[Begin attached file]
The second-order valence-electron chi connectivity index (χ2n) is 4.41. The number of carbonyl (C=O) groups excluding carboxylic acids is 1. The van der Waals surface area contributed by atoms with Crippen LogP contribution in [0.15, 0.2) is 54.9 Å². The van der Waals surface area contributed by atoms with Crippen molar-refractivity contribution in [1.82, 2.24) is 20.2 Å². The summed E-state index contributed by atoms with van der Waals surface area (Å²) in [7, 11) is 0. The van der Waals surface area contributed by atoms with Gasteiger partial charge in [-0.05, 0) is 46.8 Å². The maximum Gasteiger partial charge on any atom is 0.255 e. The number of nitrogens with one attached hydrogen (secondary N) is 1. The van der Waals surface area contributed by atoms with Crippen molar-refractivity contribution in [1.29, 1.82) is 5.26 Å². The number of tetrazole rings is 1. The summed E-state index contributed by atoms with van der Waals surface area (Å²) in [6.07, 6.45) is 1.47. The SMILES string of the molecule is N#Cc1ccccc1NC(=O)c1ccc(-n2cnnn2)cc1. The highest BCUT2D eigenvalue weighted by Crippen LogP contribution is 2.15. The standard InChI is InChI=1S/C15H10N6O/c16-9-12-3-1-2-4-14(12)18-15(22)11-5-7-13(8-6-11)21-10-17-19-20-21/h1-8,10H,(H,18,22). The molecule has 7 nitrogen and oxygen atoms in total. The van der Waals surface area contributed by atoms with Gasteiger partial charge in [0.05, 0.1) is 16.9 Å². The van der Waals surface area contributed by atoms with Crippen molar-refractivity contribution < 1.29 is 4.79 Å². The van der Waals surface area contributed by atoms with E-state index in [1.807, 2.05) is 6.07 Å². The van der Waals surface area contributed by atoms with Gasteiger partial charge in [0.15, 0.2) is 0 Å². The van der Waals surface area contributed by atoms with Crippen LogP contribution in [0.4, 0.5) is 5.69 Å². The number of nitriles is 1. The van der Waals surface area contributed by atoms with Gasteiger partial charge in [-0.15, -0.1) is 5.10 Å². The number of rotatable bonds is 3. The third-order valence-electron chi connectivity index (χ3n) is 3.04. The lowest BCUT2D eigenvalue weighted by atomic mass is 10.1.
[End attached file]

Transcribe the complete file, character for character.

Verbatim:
The second-order valence-electron chi connectivity index (χ2n) is 4.41. The number of carbonyl (C=O) groups excluding carboxylic acids is 1. The van der Waals surface area contributed by atoms with Crippen LogP contribution in [0.15, 0.2) is 54.9 Å². The van der Waals surface area contributed by atoms with Crippen molar-refractivity contribution in [1.82, 2.24) is 20.2 Å². The summed E-state index contributed by atoms with van der Waals surface area (Å²) in [7, 11) is 0. The van der Waals surface area contributed by atoms with Gasteiger partial charge in [-0.05, 0) is 46.8 Å². The maximum Gasteiger partial charge on any atom is 0.255 e. The number of nitrogens with one attached hydrogen (secondary N) is 1. The van der Waals surface area contributed by atoms with Crippen molar-refractivity contribution in [1.29, 1.82) is 5.26 Å². The number of tetrazole rings is 1. The summed E-state index contributed by atoms with van der Waals surface area (Å²) in [6.07, 6.45) is 1.47. The SMILES string of the molecule is N#Cc1ccccc1NC(=O)c1ccc(-n2cnnn2)cc1. The highest BCUT2D eigenvalue weighted by Crippen LogP contribution is 2.15. The standard InChI is InChI=1S/C15H10N6O/c16-9-12-3-1-2-4-14(12)18-15(22)11-5-7-13(8-6-11)21-10-17-19-20-21/h1-8,10H,(H,18,22). The molecule has 7 nitrogen and oxygen atoms in total. The van der Waals surface area contributed by atoms with Gasteiger partial charge in [0.05, 0.1) is 16.9 Å². The van der Waals surface area contributed by atoms with Crippen molar-refractivity contribution < 1.29 is 4.79 Å². The van der Waals surface area contributed by atoms with E-state index in [1.807, 2.05) is 6.07 Å². The van der Waals surface area contributed by atoms with Gasteiger partial charge in [0.15, 0.2) is 0 Å². The van der Waals surface area contributed by atoms with Crippen LogP contribution in [0.4, 0.5) is 5.69 Å². The number of nitriles is 1. The van der Waals surface area contributed by atoms with Gasteiger partial charge in [-0.15, -0.1) is 5.10 Å². The number of rotatable bonds is 3. The third-order valence-electron chi connectivity index (χ3n) is 3.04. The lowest BCUT2D eigenvalue weighted by atomic mass is 10.1.